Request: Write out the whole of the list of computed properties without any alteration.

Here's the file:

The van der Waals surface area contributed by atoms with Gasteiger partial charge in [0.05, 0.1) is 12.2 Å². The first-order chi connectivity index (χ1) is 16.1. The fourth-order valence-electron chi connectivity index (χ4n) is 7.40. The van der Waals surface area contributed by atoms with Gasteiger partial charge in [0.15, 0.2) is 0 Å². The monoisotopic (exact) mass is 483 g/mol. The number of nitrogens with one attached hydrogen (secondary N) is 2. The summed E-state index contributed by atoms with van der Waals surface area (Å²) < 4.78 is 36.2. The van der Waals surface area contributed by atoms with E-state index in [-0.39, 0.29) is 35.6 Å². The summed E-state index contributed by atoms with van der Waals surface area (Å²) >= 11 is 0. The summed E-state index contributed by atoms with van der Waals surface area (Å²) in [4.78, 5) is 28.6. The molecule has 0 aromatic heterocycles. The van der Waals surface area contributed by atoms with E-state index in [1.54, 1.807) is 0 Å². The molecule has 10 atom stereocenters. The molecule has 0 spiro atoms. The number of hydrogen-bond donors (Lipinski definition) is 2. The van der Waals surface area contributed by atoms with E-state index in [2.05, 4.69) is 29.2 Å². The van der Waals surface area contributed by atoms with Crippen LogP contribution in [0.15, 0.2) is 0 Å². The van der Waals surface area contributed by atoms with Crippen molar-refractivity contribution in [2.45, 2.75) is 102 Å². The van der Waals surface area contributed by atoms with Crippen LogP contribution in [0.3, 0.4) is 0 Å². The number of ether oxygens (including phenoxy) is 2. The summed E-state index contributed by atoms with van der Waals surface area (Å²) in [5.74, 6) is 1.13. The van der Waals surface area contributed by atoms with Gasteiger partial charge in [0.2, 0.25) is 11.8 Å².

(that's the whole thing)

The van der Waals surface area contributed by atoms with Gasteiger partial charge in [0.05, 0.1) is 12.2 Å². The first-order chi connectivity index (χ1) is 16.1. The fourth-order valence-electron chi connectivity index (χ4n) is 7.40. The van der Waals surface area contributed by atoms with Gasteiger partial charge in [0.15, 0.2) is 0 Å². The monoisotopic (exact) mass is 483 g/mol. The number of nitrogens with one attached hydrogen (secondary N) is 2. The summed E-state index contributed by atoms with van der Waals surface area (Å²) < 4.78 is 36.2. The van der Waals surface area contributed by atoms with E-state index in [-0.39, 0.29) is 35.6 Å². The summed E-state index contributed by atoms with van der Waals surface area (Å²) >= 11 is 0. The summed E-state index contributed by atoms with van der Waals surface area (Å²) in [4.78, 5) is 28.6. The molecule has 0 aromatic heterocycles. The van der Waals surface area contributed by atoms with E-state index in [1.54, 1.807) is 0 Å². The molecule has 10 atom stereocenters. The molecule has 0 spiro atoms. The number of hydrogen-bond donors (Lipinski definition) is 2. The van der Waals surface area contributed by atoms with E-state index in [2.05, 4.69) is 29.2 Å². The van der Waals surface area contributed by atoms with Crippen LogP contribution in [0.15, 0.2) is 0 Å². The van der Waals surface area contributed by atoms with Crippen molar-refractivity contribution in [2.45, 2.75) is 102 Å². The van der Waals surface area contributed by atoms with Crippen LogP contribution in [0.3, 0.4) is 0 Å². The number of ether oxygens (including phenoxy) is 2. The summed E-state index contributed by atoms with van der Waals surface area (Å²) in [5.74, 6) is 1.13. The van der Waals surface area contributed by atoms with Gasteiger partial charge in [0.2, 0.25) is 11.8 Å².